It’s my kids’ favorite car game. Would you rather be invisible, or be able to fly? Would you rather eat a snail or a give up Minecraft for a week? You get the idea.
Anyway, with the news last week about VMware Cloud on AWS, some of our engineers did some testing in the context of how Velostrata cloud migration software would fare against vMotion for moving a workload from a data center to an instance in AWS. The results were striking (and, frankly, they make for a pretty unfair game of ‘Would You Rather’).
If you’re not familiar with Velostrata, our software platform makes it possible for enterprises to build a dynamic, multi-vendor hybrid cloud so IT managers can move workloads from on-premises data centers to and from public cloud in minutes. With Velostrata, organizations can take advantage of public cloud as a true extension of their datacenter: applications include capacity on demand, accelerated dev/test and full migration.
Here’s our test scenario:
We began with a multi-tier SugarCRM application consisting of 2 VMs (one for the database and one for the application server). Together, the total virtual disk size was 1.1TB. The application was running in a Miami, FL co-lo facility, and our target destination was AWS North Virginia. We had a 40Mbps link between the locations, with 30ms roundtrip latency.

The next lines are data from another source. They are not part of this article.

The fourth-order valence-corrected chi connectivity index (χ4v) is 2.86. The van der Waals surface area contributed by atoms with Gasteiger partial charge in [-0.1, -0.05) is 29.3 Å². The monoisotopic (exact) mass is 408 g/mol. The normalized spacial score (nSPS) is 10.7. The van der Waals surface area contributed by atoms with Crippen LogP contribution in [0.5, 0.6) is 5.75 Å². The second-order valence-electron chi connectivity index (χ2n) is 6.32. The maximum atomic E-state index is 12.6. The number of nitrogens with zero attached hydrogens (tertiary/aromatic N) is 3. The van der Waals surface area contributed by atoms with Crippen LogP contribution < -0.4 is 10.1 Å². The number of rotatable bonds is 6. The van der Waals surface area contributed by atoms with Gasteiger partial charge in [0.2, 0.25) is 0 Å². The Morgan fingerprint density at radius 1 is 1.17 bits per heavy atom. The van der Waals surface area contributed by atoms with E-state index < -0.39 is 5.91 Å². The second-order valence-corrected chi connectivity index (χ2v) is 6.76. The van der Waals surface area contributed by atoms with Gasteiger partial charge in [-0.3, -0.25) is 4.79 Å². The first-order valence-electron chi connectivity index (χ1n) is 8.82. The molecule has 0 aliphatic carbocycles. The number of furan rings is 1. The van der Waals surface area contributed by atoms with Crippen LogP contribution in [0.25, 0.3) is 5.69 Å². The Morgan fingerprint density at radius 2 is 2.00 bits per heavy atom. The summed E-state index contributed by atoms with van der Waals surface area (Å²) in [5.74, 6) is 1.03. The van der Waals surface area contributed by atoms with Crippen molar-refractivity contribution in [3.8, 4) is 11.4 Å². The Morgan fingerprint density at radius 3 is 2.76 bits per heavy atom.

Using Velostrata’s plug-in to VMware vCenter, we initiated the migration with a simple right mouse click to select ‘Run in Cloud.’ 6 minutes later, both VMs were running, and the application was live in the cloud (!). During the process, a maximum of 8Mbps was consumed, with the average being 2Mbps. This highly efficient bandwidth utilization is due to Velostrata WAN optimizations, which include cross-VM de-duplication, and multi-tier caching.
By comparison, given what we know about using vMotion to accomplish the same objective, the two VMs will only be live in the cloud when all the disks have been moved. Using the same configuration allocated above (assuming it was dedicated and fully utilized for this migration), this would take over 60 hours!
I know which choice I’d rather…